Olivia, who like Imogen has been selected to compete at the Birmingham 2022 Commonwealth Games and conditionally selected for the World Championships, raised the bar to 4.60m but in tough windy conditions she could not quite nail that height.

A satisfied Olivia, who won a pole vault silver medal at the previous edition of the Oceania Area Championships three years ago, said: Keeping it plain and simple I had so much fun out there. The last few trainings have not gone that well and I didn’t even get a jump in at warm up today, so to get a 4.50m today in not ideal conditions I have got to be happy.

“I really wanted to get that 4.60m but I am saving it for the next big one. It is awesome to win gold, three years ago I got the silver and since then I’ve learned a lot as an athlete and as a pole vaulter so to come away with the gold and the Oceania title is awesome.”

New Zealand basked in the glow of a blizzard of medals and their current strength in depth of female 400m running was demonstrated as national one-lap champion Rosie Elliott edged Isabel Neal in a trademark tussle between the duo.

Rosie proved just the stronger to win the senior women’s 400m title in 52.97 by 0.50 from Isabel, who was rewarded with silver. The 2021 New Zealand champion Camryn Smart finished an agonising 0.19 outside of bronze to place fourth behind Aussie Jessica Thornton.

Rosie said of adding the Oceania 400m title to the New Zealand one-lap title in her first year of running the distance: “It is so cool because I didn’t believe at the start of the season I would have this success. To be new to an event and to feel this kind of success is awesome. Izzy is a phenomenal competitor and so much fun to run against. I had that bit of a push to catch her, and as is normal with Izzy it was a massive fight down the home straight.”

Commonwealth Games-bound discus thrower Connor Bell did not have his best day at the office but still a 57.51m effort in round four was good enough to deliver a gold medal in the senior men’s discus. Lachlan Page of Australia with 54.83m took out the silver medal.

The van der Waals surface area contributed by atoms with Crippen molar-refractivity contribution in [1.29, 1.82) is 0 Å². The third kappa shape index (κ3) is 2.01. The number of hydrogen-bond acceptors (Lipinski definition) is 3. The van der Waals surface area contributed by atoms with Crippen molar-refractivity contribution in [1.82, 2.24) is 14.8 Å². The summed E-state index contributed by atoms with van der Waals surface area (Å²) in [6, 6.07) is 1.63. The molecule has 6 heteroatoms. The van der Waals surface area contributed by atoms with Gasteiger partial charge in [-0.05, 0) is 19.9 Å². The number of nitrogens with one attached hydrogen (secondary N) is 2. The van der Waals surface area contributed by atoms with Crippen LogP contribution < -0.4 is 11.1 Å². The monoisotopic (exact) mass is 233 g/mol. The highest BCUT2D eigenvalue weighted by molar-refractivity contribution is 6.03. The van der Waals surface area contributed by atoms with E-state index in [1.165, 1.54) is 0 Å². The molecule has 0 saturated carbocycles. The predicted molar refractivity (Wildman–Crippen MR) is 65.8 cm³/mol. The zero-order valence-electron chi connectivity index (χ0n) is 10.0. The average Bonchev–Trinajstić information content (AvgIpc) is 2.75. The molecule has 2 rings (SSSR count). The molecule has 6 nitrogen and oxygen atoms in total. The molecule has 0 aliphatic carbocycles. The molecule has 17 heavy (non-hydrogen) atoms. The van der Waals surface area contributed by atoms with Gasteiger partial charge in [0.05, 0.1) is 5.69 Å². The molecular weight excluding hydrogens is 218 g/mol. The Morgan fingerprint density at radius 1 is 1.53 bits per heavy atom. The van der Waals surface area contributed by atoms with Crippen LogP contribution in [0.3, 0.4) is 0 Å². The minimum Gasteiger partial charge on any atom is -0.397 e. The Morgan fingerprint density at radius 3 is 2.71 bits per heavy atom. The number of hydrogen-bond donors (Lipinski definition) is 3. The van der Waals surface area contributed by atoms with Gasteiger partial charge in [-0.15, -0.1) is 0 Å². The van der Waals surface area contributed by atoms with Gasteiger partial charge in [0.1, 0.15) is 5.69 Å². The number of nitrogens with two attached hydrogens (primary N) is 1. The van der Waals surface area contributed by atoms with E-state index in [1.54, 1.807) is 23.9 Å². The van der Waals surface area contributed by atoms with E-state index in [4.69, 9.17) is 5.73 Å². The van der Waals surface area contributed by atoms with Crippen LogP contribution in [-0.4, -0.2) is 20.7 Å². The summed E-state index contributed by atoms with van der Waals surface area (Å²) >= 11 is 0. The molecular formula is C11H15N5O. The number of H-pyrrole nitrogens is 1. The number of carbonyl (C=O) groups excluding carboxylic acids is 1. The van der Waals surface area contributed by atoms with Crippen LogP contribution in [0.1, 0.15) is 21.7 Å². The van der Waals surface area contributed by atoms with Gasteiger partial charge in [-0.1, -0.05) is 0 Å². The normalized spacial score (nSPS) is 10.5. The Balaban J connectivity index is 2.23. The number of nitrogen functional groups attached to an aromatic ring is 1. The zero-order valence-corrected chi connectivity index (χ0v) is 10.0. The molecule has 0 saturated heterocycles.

Canterbury-based multi-eventer Max Attwell produced a blistering performance in the 1500m to overhaul Australian Alex Diamond and win decathlon gold in a huge new personal best of 7635pts. Attwell, who placed fourth at the 2019 World University Games, posted PB’s in five of the ten disciplines to claim a memorable win. His 1500m time of 4:20.59 is world-class for a decathlete and his performance over the two days in Mackay added more than 200pts on his previous best achieved three years ago in Naples at those World University Games.

In the Para events, Danielle Aitchison, the Paralympic 200m T36 silver medallist went one better at the Oceania Championships as she took gold in the half-lap event. The Waikato-based sprinter registered 31.09 to claim the victory on percentages (of the world record based on classification) ahead of Australian duo Mali Lovell and Tamsin Colley, who are both also T36 sprinters.

New Zealand also secured a couple of U18 gold medals thanks to a pair of head-turning performances. In the men’s 800m event, James Ford unleashed a blistering late burst of speed to secure gold in a time of 1:54.15 – 0.37 clear of silver medallist Wolfgang Cotra-Nemesi of Australia.